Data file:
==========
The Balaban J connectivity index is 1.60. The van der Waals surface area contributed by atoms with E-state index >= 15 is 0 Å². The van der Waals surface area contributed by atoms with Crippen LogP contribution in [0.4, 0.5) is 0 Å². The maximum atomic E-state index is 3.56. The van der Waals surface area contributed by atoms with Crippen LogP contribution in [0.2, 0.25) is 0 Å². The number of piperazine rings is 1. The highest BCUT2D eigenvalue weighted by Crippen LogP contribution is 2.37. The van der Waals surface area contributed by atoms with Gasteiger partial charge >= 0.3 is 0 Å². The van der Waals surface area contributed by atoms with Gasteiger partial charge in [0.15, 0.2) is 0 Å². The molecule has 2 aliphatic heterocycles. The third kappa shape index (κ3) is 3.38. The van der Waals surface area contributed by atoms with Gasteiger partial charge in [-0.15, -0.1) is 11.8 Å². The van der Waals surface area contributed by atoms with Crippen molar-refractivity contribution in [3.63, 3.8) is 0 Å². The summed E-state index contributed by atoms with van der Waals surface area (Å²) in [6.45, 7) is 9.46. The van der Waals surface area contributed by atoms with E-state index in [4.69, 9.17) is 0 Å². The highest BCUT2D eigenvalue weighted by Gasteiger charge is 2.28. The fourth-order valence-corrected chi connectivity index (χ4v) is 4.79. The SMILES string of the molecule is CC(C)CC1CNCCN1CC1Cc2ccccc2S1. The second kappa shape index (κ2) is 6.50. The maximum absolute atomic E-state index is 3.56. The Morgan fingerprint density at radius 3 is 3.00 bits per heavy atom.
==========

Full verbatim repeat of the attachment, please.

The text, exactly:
The Balaban J connectivity index is 1.60. The van der Waals surface area contributed by atoms with E-state index >= 15 is 0 Å². The van der Waals surface area contributed by atoms with Crippen LogP contribution in [0.4, 0.5) is 0 Å². The maximum atomic E-state index is 3.56. The van der Waals surface area contributed by atoms with Crippen LogP contribution in [0.2, 0.25) is 0 Å². The number of piperazine rings is 1. The highest BCUT2D eigenvalue weighted by Crippen LogP contribution is 2.37. The van der Waals surface area contributed by atoms with Gasteiger partial charge >= 0.3 is 0 Å². The van der Waals surface area contributed by atoms with Gasteiger partial charge in [0.15, 0.2) is 0 Å². The molecule has 2 aliphatic heterocycles. The third kappa shape index (κ3) is 3.38. The van der Waals surface area contributed by atoms with Gasteiger partial charge in [-0.15, -0.1) is 11.8 Å². The van der Waals surface area contributed by atoms with Crippen molar-refractivity contribution in [3.63, 3.8) is 0 Å². The summed E-state index contributed by atoms with van der Waals surface area (Å²) in [6.45, 7) is 9.46. The van der Waals surface area contributed by atoms with E-state index in [4.69, 9.17) is 0 Å². The highest BCUT2D eigenvalue weighted by Gasteiger charge is 2.28. The fourth-order valence-corrected chi connectivity index (χ4v) is 4.79. The SMILES string of the molecule is CC(C)CC1CNCCN1CC1Cc2ccccc2S1. The second kappa shape index (κ2) is 6.50. The maximum absolute atomic E-state index is 3.56. The Morgan fingerprint density at radius 3 is 3.00 bits per heavy atom.